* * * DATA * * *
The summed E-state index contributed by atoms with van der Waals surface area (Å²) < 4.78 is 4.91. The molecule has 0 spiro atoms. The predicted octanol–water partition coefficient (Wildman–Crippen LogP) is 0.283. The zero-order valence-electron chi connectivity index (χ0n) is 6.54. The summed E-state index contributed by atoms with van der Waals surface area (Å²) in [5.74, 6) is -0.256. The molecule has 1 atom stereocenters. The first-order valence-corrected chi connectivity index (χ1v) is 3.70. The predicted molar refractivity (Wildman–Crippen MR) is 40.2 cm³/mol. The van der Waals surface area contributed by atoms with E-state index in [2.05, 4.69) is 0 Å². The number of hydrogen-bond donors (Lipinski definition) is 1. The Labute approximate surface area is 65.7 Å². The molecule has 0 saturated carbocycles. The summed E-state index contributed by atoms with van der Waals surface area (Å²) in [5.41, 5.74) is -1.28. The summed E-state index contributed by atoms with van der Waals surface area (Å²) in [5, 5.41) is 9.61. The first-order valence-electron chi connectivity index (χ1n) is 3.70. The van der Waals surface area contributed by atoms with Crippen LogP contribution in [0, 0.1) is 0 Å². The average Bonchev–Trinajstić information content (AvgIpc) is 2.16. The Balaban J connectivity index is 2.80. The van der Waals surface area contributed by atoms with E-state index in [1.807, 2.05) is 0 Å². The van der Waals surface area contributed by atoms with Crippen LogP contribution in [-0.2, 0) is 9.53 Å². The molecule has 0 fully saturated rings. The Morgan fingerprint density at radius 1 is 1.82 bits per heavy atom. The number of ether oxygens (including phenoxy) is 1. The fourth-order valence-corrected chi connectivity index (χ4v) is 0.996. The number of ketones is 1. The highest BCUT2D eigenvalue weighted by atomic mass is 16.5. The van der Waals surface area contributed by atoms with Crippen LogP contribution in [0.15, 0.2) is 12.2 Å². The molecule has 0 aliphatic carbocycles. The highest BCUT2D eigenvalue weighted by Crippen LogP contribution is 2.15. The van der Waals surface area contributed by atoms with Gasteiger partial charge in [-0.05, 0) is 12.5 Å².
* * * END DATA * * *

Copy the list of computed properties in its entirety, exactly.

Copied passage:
The summed E-state index contributed by atoms with van der Waals surface area (Å²) < 4.78 is 4.91. The molecule has 0 spiro atoms. The predicted octanol–water partition coefficient (Wildman–Crippen LogP) is 0.283. The zero-order valence-electron chi connectivity index (χ0n) is 6.54. The summed E-state index contributed by atoms with van der Waals surface area (Å²) in [5.74, 6) is -0.256. The molecule has 1 atom stereocenters. The first-order valence-corrected chi connectivity index (χ1v) is 3.70. The predicted molar refractivity (Wildman–Crippen MR) is 40.2 cm³/mol. The van der Waals surface area contributed by atoms with E-state index in [2.05, 4.69) is 0 Å². The number of hydrogen-bond donors (Lipinski definition) is 1. The Labute approximate surface area is 65.7 Å². The molecule has 0 saturated carbocycles. The summed E-state index contributed by atoms with van der Waals surface area (Å²) in [5.41, 5.74) is -1.28. The summed E-state index contributed by atoms with van der Waals surface area (Å²) in [5, 5.41) is 9.61. The first-order valence-electron chi connectivity index (χ1n) is 3.70. The van der Waals surface area contributed by atoms with Crippen LogP contribution in [0, 0.1) is 0 Å². The average Bonchev–Trinajstić information content (AvgIpc) is 2.16. The Balaban J connectivity index is 2.80. The van der Waals surface area contributed by atoms with E-state index in [1.807, 2.05) is 0 Å². The van der Waals surface area contributed by atoms with Crippen LogP contribution in [-0.2, 0) is 9.53 Å². The molecule has 0 fully saturated rings. The Morgan fingerprint density at radius 1 is 1.82 bits per heavy atom. The number of ether oxygens (including phenoxy) is 1. The fourth-order valence-corrected chi connectivity index (χ4v) is 0.996. The number of ketones is 1. The highest BCUT2D eigenvalue weighted by atomic mass is 16.5. The van der Waals surface area contributed by atoms with Crippen LogP contribution in [0.15, 0.2) is 12.2 Å². The molecule has 0 aliphatic carbocycles. The highest BCUT2D eigenvalue weighted by Crippen LogP contribution is 2.15. The van der Waals surface area contributed by atoms with Gasteiger partial charge in [-0.05, 0) is 12.5 Å².